Meanwhile, educators from one school described being physically active and interested in sports as a sign of predisposition to get involved with the program.

“Many of us here are physically busy, exercising and so, so we will definitely get on board with this thing.” (Educator, man, school 1).

Educators’ mental health seemed to be an issue of concern too.

“As we come to work each day we have a lot of challenges…We need moments where our cup is filled again, talk about our mental health, because if we’re not mentally healthy, our bodies are going to feel weaker.” (School principal, woman, school 3).

1.2. Workload and expertise

A high workload and pressure from the Department of Education to finalize the school curriculum was consistently reported. According to school principals and educators, the multitude of duties that educators must undertake on a daily basis engenders a sense of stress and a dearth of available time.

“There’s not really time for them [educators]… the pressure from the department to finish the curriculum and complete the FATs, the formal assessment tasks, puts lots of pressure on the teacher.” (School principal, man, school 2).

The stated pressure and scarcity of time undermined educators’ motivation to engage in non-academic and extracurricular activities.

“The problem is time… We don’t have the time because we are pushed, we have our own academics and things that we need to finish.” (Educator, man, school 1).

Moreover, educators’ inadequate training in PE was raised in accordance with the program’s potential to increase teaching competency, which was regarded as positive.

“Programs like this just enrich and give us more opportunities, more grounds to speak on.” (Educator, man, school 1).

Therefore, the educators’ disposition toward the program was positive and hinted at a willingness to overcome the cited barriers and engage with the program:

“Since it’s something that is for fitness, for health… I think it’s very important. Because sometimes we get tired of even reading things, just taking the forms that you have given us, we’ll say ’nah nah, we have to read now again?’ But for the things that are important, we can do it.” (Educator, woman, school 1).

Theme 2: integrating the program into the school structure

Embedding the program into the school day-to-day operations was also widely recognized to be key for successful program implementation and maintenance. It seemed that having a clear structure would minimize the stated motivational and logistical barriers. Nonetheless, respondents reported that adopting the intervention required a systemic approach, whereby diverse aspects of the school environment needed to be considered.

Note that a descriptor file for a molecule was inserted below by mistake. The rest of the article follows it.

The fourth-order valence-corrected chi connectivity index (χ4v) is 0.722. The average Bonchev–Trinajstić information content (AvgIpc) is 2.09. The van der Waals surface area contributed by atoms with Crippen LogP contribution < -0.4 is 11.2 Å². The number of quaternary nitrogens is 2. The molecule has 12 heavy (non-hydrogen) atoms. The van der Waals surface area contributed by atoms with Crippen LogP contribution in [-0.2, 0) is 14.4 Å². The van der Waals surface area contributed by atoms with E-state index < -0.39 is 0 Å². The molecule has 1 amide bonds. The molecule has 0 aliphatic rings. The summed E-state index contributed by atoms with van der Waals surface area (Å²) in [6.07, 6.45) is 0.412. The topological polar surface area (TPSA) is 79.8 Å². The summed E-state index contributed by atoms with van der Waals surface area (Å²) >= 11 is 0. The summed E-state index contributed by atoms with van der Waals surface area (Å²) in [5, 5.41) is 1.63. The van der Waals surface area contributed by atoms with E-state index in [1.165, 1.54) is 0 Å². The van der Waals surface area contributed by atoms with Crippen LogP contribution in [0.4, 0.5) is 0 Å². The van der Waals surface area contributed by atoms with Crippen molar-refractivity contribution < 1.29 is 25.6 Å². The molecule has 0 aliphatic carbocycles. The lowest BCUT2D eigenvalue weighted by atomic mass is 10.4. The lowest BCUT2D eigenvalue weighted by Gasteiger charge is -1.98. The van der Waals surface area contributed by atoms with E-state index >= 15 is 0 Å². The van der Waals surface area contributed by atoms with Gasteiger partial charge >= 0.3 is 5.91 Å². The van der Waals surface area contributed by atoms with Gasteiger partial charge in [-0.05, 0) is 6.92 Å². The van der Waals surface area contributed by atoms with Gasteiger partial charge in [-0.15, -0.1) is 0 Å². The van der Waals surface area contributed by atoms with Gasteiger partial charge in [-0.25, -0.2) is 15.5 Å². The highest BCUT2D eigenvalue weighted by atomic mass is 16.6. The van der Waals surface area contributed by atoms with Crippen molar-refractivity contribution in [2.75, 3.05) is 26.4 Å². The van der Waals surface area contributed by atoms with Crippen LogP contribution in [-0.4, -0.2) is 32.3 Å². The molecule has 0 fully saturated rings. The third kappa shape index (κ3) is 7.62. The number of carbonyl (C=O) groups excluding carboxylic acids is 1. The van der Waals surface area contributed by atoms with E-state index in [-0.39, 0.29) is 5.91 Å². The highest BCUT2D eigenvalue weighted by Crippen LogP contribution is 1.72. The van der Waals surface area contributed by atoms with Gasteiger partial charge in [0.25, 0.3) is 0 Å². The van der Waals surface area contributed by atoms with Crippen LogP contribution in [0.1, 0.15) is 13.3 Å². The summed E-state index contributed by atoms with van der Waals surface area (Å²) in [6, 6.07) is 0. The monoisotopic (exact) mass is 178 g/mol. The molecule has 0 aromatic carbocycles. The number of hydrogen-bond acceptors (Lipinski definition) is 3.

2.1. Stakeholders’ role

It was outlined that establishing a school-wide initiative requires an effective and joint effort from all stakeholders involved and not just from educators.

“You need the SGB [School Governing Body], Department of Education, teachers, kids, everyone to buy into this idea… because it’s a wonderful initiative, but it has to have everybody’s involvement to get this program running and to operate at the optimal level.” (Educator, man, school 1).

On the one hand, school principals acknowledged their role as a motivating force in launching the program and stimulating enthusiasm among educators.

“The school has got to come together and look at this thing in depth… It’s got to start here in the office with a plan, and I’m sure by doing that the teachers will get on board.” (School principal, man, school 1).

On the other hand, educators articulated that their active participation was imperative not only for program implementation but also to instill motivation in children. The perception of themselves as role models created a sense of responsibility that fostered their engagement.

“If I was just standing there, just being there, the learners will definitely not be interested. So I must show interest for them to be interested.” (Educator, woman, school 2).

Further, other influential stakeholders were mentioned. Specifically, the Department of Education was alluded to in its capacity as a policymaker and its potential to support incorporation, establishment, and dissemination of the program.

“The Kazi project is a good thing, but you need to bring it more to the front, speak to the people that’s there in charge.” (Educator, man, school 1).

2.2. Curriculum configuration

A prevailing agreement was observed regarding the syllabus’ pronounced focus on academic performance, which together with the cited tight schedule and low teaching proficiency and motivation, contributed to the neglect of PE.

“So there is a program out but with limited emphasis on physical education… Learners learn through play and being active, but they don’t get that opportunity. It’s more academics in the classroom.” (Educator, man, school 1).

Caregivers reinforced the perceived superiority of academic subjects by asserting that the amount of time allotted to PA decreases as children mature and require greater concentration on academic pursuits.

“Ever since grade five, in the afternoon, from half past three to nine o’clock at night we will sit with homework. There’s no time for after school curriculums… I had to cut him off because his school marks came down a lot, so he had to focus more on school.” (Caregiver, man, school 1).